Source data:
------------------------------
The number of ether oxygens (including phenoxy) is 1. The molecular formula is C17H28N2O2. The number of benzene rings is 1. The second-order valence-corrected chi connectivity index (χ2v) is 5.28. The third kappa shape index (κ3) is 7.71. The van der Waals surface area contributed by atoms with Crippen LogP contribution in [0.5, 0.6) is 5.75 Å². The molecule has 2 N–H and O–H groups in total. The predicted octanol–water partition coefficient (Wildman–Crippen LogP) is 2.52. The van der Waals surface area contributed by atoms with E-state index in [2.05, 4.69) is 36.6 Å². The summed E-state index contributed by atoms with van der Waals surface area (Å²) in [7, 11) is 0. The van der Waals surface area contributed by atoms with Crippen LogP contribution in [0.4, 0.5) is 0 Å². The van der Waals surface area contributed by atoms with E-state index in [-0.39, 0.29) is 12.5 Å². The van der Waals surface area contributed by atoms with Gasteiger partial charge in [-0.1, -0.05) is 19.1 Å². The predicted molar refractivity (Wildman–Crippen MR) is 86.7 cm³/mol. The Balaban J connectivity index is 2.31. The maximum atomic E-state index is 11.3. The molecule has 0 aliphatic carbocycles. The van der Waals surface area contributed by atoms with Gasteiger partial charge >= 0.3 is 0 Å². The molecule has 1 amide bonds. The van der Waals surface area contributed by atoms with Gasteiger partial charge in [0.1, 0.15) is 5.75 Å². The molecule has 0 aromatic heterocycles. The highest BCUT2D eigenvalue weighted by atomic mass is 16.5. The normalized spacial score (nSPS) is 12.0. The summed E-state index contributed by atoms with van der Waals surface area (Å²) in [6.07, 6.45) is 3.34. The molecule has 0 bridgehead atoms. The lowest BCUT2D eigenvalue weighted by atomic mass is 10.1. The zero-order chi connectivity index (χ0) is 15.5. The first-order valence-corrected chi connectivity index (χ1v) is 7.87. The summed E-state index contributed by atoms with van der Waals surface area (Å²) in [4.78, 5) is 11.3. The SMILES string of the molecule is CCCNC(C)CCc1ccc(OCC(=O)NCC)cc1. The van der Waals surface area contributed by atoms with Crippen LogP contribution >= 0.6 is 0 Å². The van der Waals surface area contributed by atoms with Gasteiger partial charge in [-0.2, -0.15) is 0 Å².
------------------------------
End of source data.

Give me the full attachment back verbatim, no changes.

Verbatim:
The number of ether oxygens (including phenoxy) is 1. The molecular formula is C17H28N2O2. The number of benzene rings is 1. The second-order valence-corrected chi connectivity index (χ2v) is 5.28. The third kappa shape index (κ3) is 7.71. The van der Waals surface area contributed by atoms with Crippen LogP contribution in [0.5, 0.6) is 5.75 Å². The molecule has 2 N–H and O–H groups in total. The predicted octanol–water partition coefficient (Wildman–Crippen LogP) is 2.52. The van der Waals surface area contributed by atoms with E-state index in [2.05, 4.69) is 36.6 Å². The summed E-state index contributed by atoms with van der Waals surface area (Å²) in [7, 11) is 0. The van der Waals surface area contributed by atoms with Crippen LogP contribution in [0.4, 0.5) is 0 Å². The van der Waals surface area contributed by atoms with E-state index in [-0.39, 0.29) is 12.5 Å². The van der Waals surface area contributed by atoms with Gasteiger partial charge in [-0.1, -0.05) is 19.1 Å². The predicted molar refractivity (Wildman–Crippen MR) is 86.7 cm³/mol. The Balaban J connectivity index is 2.31. The maximum atomic E-state index is 11.3. The molecule has 0 aliphatic carbocycles. The van der Waals surface area contributed by atoms with Gasteiger partial charge >= 0.3 is 0 Å². The molecule has 1 amide bonds. The van der Waals surface area contributed by atoms with Gasteiger partial charge in [0.1, 0.15) is 5.75 Å². The molecule has 0 aromatic heterocycles. The highest BCUT2D eigenvalue weighted by atomic mass is 16.5. The normalized spacial score (nSPS) is 12.0. The summed E-state index contributed by atoms with van der Waals surface area (Å²) in [6.07, 6.45) is 3.34. The molecule has 0 bridgehead atoms. The lowest BCUT2D eigenvalue weighted by atomic mass is 10.1. The zero-order chi connectivity index (χ0) is 15.5. The first-order valence-corrected chi connectivity index (χ1v) is 7.87. The summed E-state index contributed by atoms with van der Waals surface area (Å²) in [4.78, 5) is 11.3. The SMILES string of the molecule is CCCNC(C)CCc1ccc(OCC(=O)NCC)cc1. The van der Waals surface area contributed by atoms with Crippen LogP contribution >= 0.6 is 0 Å². The van der Waals surface area contributed by atoms with Gasteiger partial charge in [-0.2, -0.15) is 0 Å².